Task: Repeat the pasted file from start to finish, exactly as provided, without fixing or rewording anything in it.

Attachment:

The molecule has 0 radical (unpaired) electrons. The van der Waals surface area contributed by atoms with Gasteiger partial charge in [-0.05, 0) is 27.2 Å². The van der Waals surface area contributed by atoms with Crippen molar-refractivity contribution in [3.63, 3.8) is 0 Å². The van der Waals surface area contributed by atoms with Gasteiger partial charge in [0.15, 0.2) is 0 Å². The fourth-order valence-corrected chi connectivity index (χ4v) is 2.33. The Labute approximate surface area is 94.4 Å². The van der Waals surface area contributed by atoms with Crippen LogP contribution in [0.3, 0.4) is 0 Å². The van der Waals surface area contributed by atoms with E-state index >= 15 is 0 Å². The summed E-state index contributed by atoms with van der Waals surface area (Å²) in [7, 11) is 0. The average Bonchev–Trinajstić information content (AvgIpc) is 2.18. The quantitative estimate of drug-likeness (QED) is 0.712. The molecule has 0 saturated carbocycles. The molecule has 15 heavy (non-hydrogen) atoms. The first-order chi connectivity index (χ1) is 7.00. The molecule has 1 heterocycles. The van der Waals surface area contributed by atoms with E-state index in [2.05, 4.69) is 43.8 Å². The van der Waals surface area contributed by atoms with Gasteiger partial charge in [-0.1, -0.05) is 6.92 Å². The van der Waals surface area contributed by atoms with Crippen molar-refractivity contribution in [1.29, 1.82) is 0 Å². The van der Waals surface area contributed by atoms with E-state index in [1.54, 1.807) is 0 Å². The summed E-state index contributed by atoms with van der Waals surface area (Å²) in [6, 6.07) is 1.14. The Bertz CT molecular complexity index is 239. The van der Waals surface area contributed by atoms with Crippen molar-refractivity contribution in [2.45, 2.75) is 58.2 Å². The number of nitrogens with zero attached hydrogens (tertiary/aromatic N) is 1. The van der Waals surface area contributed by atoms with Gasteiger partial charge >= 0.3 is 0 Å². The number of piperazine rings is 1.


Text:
The molecule has 0 radical (unpaired) electrons. The van der Waals surface area contributed by atoms with Gasteiger partial charge in [-0.05, 0) is 27.2 Å². The van der Waals surface area contributed by atoms with Crippen molar-refractivity contribution in [3.63, 3.8) is 0 Å². The van der Waals surface area contributed by atoms with Gasteiger partial charge in [0.15, 0.2) is 0 Å². The fourth-order valence-corrected chi connectivity index (χ4v) is 2.33. The Labute approximate surface area is 94.4 Å². The van der Waals surface area contributed by atoms with Crippen LogP contribution in [0.3, 0.4) is 0 Å². The van der Waals surface area contributed by atoms with E-state index >= 15 is 0 Å². The summed E-state index contributed by atoms with van der Waals surface area (Å²) in [7, 11) is 0. The average Bonchev–Trinajstić information content (AvgIpc) is 2.18. The quantitative estimate of drug-likeness (QED) is 0.712. The molecule has 0 saturated carbocycles. The molecule has 15 heavy (non-hydrogen) atoms. The first-order chi connectivity index (χ1) is 7.00. The molecule has 1 heterocycles. The van der Waals surface area contributed by atoms with E-state index in [2.05, 4.69) is 43.8 Å². The van der Waals surface area contributed by atoms with Gasteiger partial charge in [-0.1, -0.05) is 6.92 Å². The van der Waals surface area contributed by atoms with Crippen molar-refractivity contribution in [1.29, 1.82) is 0 Å². The van der Waals surface area contributed by atoms with E-state index in [1.54, 1.807) is 0 Å². The summed E-state index contributed by atoms with van der Waals surface area (Å²) in [6, 6.07) is 1.14. The Bertz CT molecular complexity index is 239. The van der Waals surface area contributed by atoms with Crippen molar-refractivity contribution in [2.45, 2.75) is 58.2 Å². The number of nitrogens with zero attached hydrogens (tertiary/aromatic N) is 1. The van der Waals surface area contributed by atoms with Gasteiger partial charge >= 0.3 is 0 Å². The number of piperazine rings is 1.